forced to follow customs that aren't their own.

Being shut away from a parent's funeral is much more traumatic than
shoveling the earth.  The kinestetic act burial helps a person heal.
Many of the cemetaries have well-placed spots for Kohanim and pregant
women to watch, but not be in the cemetary itself.  Unfortunately I've
been to many funerals at our local Shiloh cemetary, and everything is
done to allow the family the maximum participation.



From: Gershon Dubin <gershon.dubin@...>
Date: Mon, 25 Oct 2004 18:20:44 GMT
Subject: Help with a minyan

From: Nathan Lamm <nelamm18@...>

<<In addition, of course, a minyan needs a certain minimum of people
actually davening with it.>>

You need 6 minimum to say devarim shebikedusha, but it is not tefila
betzibur if you have less than 10 actually davening.

What if there are already 5 davening and therefore they need you to
daven so they can say devarim shebikedusha, but you'll lose out on
tefila betzibur with a later minyan (if you don't they lose out

IIRC Rav Shelomo Zalman Auerbach addresses this and says to daven with
them.  IIRC.



From: Nathan Lamm <nelamm18@...>
Date: Mon, 25 Oct 2004 06:09:07 -0700 (PDT)
Subject: Holding lulav

In answer to why Hallel and Hoshanos should be different (holding lulav
and esrog in one hand during the latter), I've always thought of it in
practical terms: It's hard to juggle a siddur (or hoshanos card), a
lulav, and an esrog. During Hallel, the siddur can rest in front of you,
not an option during hoshanos. Additionally, the mitzva of holding and
shaking the lulav holds especially during Hallel, not, I believe, during


From: Nathan Lamm <nelamm18@...>
Date: Mon, 25 Oct 2004 05:42:16 -0700 (PDT)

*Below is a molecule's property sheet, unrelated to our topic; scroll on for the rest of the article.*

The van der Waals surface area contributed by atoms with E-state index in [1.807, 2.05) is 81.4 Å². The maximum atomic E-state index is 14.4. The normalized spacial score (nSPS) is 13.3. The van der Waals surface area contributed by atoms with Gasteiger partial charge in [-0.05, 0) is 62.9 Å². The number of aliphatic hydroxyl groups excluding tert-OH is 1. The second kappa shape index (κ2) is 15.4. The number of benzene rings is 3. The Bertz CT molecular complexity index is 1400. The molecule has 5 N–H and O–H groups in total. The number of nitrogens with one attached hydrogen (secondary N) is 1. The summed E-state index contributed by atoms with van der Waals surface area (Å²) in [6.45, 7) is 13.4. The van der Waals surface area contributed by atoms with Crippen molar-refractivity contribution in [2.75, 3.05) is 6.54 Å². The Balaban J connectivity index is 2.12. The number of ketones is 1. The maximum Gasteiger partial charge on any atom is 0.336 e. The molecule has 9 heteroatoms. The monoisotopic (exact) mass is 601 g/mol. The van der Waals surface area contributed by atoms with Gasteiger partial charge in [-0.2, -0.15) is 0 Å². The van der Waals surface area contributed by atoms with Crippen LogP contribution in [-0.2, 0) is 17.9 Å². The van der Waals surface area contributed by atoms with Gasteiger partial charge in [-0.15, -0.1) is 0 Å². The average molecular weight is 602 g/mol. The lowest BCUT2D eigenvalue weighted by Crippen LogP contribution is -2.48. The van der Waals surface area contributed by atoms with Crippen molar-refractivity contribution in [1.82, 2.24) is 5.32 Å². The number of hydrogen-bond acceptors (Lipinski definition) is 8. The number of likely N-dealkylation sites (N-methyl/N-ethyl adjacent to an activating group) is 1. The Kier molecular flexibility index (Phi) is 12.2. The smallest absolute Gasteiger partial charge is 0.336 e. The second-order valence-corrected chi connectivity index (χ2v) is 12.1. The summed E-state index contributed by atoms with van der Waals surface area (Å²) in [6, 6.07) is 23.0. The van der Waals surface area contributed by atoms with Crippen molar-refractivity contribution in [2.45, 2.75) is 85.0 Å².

Subject: Kabbalistic influences in davening

Avi asks:
> Question: Do those people skip Kabbalat Shabbat and do not do Hakafot
> on Simchat Torah?

I know some who do not, for this reason, or accept them grudgingly. I
suppose when there are other issues, such as those mentioned
specifically for Brich Shemay, there's an added reason to omit them.


From: Nathan Lamm <nelamm18@...>
Date: Mon, 25 Oct 2004 05:47:08 -0700 (PDT)
Subject: Lulav

Eliezer Wenger mentions that minhag Chabad is to pick up the esrog
later. I recently read that this developed because the sixth rebbe was
too ill in his later years to hold both lulav and esrog for too long,
and so only picked them both up for the actual waving.


From: Ira L. Jacobson <laser@...>
Date: Mon, 25 Oct 2004 12:53:49 +0200
Subject: Re: Minhag Jerusalem for funeral

      Remember that burials in Jerusalem don't have coffins or elevators
      for lowering the body , and the dirt is shoveled in without
      anything between, making it a very vivid experience.  It is easy
      to imagine children becoming overwrought at the sight.

Burials throughout Israel (with a very few exceptions) are done without
coffins and with dirt shoveled by the participants.  So that would not
explain the particular Jerusalem customs, which differ from those in
most other parts of Israel.

Since Petah Tiqwa was founded by Jerusalemites, Petah Tiqwa follows
Jerusalem minhagim.  However, when it comes to funerals, it seems that
NO Jerusalem minhagim are followed.  Any ideas why not?

IRA L. JACOBSON         


End of Volume 45 Issue 38